Citing Crime Bill, Cropp Rebuffs Poll
Tuesday, July 25, 2006
Linda W. Cropp dismissed yesterday a Washington Post poll that found she trails Adrian M. Fenty in the race for D.C. mayor and said the results would have been different had the survey been conducted after the D.C. Council approved a crime bill last week.
Cropp (D), the council chairman, said Fenty (D-Ward 4) was out of touch with residents because he was the only council member to oppose the crime legislation. The bill, which came after a city crime emergency declaration, imposes a 10 p.m. youth curfew, gives police immediate access to some confidential juvenile records and installs surveillance cameras in neighborhoods.
"Mr. Fenty does not even recognize that there is a neighborhood crime problem," Cropp said. "Obviously, he's not talking to the community.
"When the real poll is taken September 12" -- the date of the Democratic primary -- Cropp said, "we will be victorious. If you took [the poll] last week . . . it would have had a different read."
The poll was conducted between July 13 and 18, a day before the council's crime bill vote. It showed Fenty leading Cropp 39 to 31 percent among Democratic voters, and his lead is 10 percentage points among those considered most likely to vote.
The telephone poll of 1,350 randomly sampled D.C. adults included 1,030 registered voters. It has a margin of error of plus or minus 3 percentage points for questions asked of all voters, and of 4.5 percentage points for those who are considered most likely to vote in the Democratic primary.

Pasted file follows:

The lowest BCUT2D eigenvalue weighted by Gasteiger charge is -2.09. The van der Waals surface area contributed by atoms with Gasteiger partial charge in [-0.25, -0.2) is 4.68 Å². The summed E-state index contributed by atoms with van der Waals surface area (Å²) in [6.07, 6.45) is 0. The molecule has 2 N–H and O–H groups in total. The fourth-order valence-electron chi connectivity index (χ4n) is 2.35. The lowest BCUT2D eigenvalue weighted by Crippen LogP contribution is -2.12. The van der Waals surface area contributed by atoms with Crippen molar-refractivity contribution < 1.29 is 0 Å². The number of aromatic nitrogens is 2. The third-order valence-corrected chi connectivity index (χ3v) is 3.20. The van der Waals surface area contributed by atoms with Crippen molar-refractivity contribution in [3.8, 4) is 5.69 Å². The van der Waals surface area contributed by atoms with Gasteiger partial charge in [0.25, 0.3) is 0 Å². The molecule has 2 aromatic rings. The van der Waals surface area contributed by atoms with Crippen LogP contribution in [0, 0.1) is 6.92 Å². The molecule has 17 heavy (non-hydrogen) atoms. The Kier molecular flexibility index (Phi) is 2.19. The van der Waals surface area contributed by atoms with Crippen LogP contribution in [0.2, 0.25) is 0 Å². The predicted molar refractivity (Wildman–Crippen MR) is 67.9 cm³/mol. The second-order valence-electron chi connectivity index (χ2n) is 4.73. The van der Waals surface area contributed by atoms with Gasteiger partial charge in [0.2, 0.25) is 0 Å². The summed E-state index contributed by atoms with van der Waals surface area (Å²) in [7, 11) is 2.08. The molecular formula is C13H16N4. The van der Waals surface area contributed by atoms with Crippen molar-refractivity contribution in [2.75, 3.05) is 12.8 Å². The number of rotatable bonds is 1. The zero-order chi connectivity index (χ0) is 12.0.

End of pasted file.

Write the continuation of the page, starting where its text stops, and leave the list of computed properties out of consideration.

Cropp, 58, made her first public comment about the poll during a morning news conference in Northwest Washington to highlight her plan to revamp the city's job training and employment programs.
Fenty, 35, said yesterday that he voted against the crime bill because he thought it would not have a significant impact. He characterized the council as having a "knee-jerk" reaction and said he would have preferred his colleagues, who reconvened from summer recess for the vote, to have worked harder to craft a better bill.
"People know that with the pressure to act, the council moved quickly to adopt feel-good measures," Fenty said, "instead of acknowledging that the government has not done the work it should have done and committed to do so in the future."
But Cropp said Fenty did not offer a countermeasure. "Instead of just saying, 'No,' you have to come up with a solution to solve the problem," she said.
Meanwhile, council member Vincent C. Gray (D-Ward 7) said he expected poll, which showed him slightly ahead of Kathy Patterson (D-Ward 3) in the race to replace Cropp as chairman, would give him a boost among undecided voters.
Among likely voters, Gray is leading Patterson 43 to 38 percent, with 19 percent undecided, according to the poll.
Several former city officials endorsed Gray yesterday, including Sterling Tucker, the city's first elected council chairman; one-time chairman Arrington Dixon; and former council members Frank Smith, H.R. Crawford and Sandy Allen.
Patterson would not comment, said campaign manager Eric Marshall. He said Patterson has endorsements from council member Sharon Ambrose (D-Ward 6) and former council members Bill Lightfoot, Betty Ann Kane and John Ray.